House lawmakers scold DOD leaders for lack of progress on improving program for special needs families
After accusing the government officials in charge of the military’s Exceptional Family Member Program of “happy talk,” but no action, Rep. Jackie Speier, D-Calif., vowed Wednesday to bring the six executives back to Capitol Hill every three months until they’ve met all the recommendations made for their programs by the Government Accountability Office nearly two years ago.
“We are going to be hawks on this,” said Speier, chairwoman of the subpanel on military personnel for the House Armed Services Committee.
Wednesday’s hearing was the first time in more than a decade that the committee had heard about the program, known as EFMP, which is a mandatory enrollment program for service members who have a family member with special needs requiring specialized medical care, treatment programs or educational services.
While EFMP is meant to ensure that those service members receive duty assignments to locations where those special needs can be met, testimony from two military spouses with children in the program and three representatives from military advocacy groups depicted the program is failing in several ways. About 135,000 military family members are enrolled in the program, as of April 2019.
Army spouse Austin Carrigg described in her testimony how her husband was assigned to Joint Base Lewis-McChord, Wash., and the couple was told the services needed for her two children who are in the program would be available. Once they moved there, the family learned the wait list for some services was more than a year.
“When a baby is 3 months old, 18 months is a very long time to wait,” she said.
The 2018 GAO report found the Defense Department needs better oversight of EFMP and provided three recommendations. While the Defense Department allows each service branch to implement its own EFMP, there is no standardization or performance measurement structure, said Jackie Nowicki, director of K-12 education for GAO and the report’s author. Her testimony focused on the report and the variances in support between each service branch.
“DOD relies on each military service to implement its policy on support for families with special needs,” she said. “In doing so, they also rely on each military service to determine the extent to which its assistance to families with special needs complies with this policy.”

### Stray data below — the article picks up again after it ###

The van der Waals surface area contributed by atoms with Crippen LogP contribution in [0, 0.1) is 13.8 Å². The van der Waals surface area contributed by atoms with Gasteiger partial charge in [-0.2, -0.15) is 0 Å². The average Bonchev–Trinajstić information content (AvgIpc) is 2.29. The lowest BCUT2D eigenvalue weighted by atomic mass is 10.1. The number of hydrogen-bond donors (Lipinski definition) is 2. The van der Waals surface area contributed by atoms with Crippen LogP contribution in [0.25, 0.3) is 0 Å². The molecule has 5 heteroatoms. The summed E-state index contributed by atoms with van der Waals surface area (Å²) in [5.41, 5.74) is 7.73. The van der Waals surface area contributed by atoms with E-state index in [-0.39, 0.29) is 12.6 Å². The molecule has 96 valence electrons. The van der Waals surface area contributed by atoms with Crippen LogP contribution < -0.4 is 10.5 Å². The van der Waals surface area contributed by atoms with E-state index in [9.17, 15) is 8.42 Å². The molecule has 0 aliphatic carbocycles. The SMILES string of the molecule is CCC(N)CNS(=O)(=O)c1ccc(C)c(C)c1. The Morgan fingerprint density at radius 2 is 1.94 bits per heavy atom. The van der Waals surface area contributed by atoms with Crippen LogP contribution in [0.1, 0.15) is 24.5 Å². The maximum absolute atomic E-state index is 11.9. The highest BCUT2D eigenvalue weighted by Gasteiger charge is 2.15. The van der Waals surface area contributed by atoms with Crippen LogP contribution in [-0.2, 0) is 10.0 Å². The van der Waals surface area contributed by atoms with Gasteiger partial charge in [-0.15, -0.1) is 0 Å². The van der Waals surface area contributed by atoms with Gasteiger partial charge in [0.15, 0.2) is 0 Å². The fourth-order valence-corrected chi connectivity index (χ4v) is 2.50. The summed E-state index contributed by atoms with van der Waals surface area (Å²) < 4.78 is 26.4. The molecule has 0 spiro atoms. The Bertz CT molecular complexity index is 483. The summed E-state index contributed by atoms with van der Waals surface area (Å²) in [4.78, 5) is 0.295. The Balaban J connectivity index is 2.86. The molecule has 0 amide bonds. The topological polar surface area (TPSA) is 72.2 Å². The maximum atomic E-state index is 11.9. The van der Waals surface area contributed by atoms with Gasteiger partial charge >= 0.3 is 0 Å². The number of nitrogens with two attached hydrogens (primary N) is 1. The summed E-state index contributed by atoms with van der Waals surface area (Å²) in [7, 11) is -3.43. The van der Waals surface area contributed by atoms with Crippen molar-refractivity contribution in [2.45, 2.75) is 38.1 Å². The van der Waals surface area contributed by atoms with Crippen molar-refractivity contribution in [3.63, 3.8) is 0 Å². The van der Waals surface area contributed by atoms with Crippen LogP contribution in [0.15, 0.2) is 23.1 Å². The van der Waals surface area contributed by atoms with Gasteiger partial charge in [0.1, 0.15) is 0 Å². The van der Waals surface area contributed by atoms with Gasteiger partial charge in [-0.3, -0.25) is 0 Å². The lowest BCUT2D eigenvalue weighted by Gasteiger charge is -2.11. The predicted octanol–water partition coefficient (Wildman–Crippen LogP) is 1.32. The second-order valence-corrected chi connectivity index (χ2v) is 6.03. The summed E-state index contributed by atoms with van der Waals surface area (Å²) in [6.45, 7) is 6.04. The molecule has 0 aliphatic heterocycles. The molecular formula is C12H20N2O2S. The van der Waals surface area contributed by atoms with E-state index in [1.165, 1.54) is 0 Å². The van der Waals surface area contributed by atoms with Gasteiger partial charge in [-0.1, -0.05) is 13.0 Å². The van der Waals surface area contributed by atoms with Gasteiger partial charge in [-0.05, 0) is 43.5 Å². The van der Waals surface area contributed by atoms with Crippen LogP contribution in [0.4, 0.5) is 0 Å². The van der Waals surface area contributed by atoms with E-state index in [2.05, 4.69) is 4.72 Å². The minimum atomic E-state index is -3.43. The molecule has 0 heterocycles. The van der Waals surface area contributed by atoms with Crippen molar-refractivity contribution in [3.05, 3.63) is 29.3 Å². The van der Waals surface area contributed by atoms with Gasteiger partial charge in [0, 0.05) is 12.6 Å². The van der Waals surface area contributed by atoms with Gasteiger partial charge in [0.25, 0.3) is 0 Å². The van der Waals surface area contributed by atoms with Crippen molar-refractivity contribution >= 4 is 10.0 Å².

Based on data in the report and testimony provided during the two-hour hearing, the Marine Corps model for EFMP was held up as the one that should be implemented across the other services, because it provides many support services including relocation services, outreach with stakeholders and has staff attend meetings to create education plans with area school systems.
Speier told Carolyn Stevens, director of the Defense Department’s Office of Military Family Readiness Policy, that doing so would “solve a lot of our problems,” because “they obviously get it.”
While the Marine Corps only has about 11,000 families enrolled in EFMP, it has 107 full-time staff members dedicated to the program. Meanwhile, the Army has 119 employees for about 54,000 families.
The Marines provide families special education attorneys to help when public schools deny federally mandated services and also ensure EFMP staff communicate with families in the program quarterly. No other branch has a blanket communication requirement.
Engaging families remained an important aspect to repairing EFMP for lawmakers as they grilled officials. Speier pledged to fix the program this year, beginning with town halls that would allow people from the overflow crowd in attendance for Wednesday’s hearing to share their own stories about EFMP.
“We’re going to change this system so it’s responsive to the families,” she said. “Words don’t have any weight unless they are followed up with actions. You can all say you’re here for families, but unless we’re going to show it with action, we’re not going to achieve that result.”
The ranking Republican on the subcommittee, Rep. Trent Kelly of Mississippi, agreed that families are the most important aspect of the program – not processes.
“What we’re talking about are people,” he said. “And we’re talking about those very most vulnerable people we should be helping. We shouldn’t be making it harder. We should be making it easier.”
Kelly then quizzed the six Defense Department and service branch officials to see whether they had personally spoken to a military family enrolled in EFMP in the last three months. Only Jennifer Stewart, manager of the Marine Corps’ EFMP had.
Kelly also agreed with recommendations to get families placed on the waitlist for services before they move to a new location and to grant additional pay to service members who choose to leave their families behind to take assignments that advance their careers, but area located too far from the treatments their special needs family members require.
These are “easy fixes,” he said.
Carrigg, one of the two military spouses to provide testimony, said she felt “cautiously optimistic” leaving the hearing, particularly upon hearing Speier’s intentions to host town halls with EFMP families.
“I’m hopeful that this is going to give families like mine a voice to make the changes that need to be made for the people who need them,” she said. “There were a lot of promises made. Now they have to be kept.”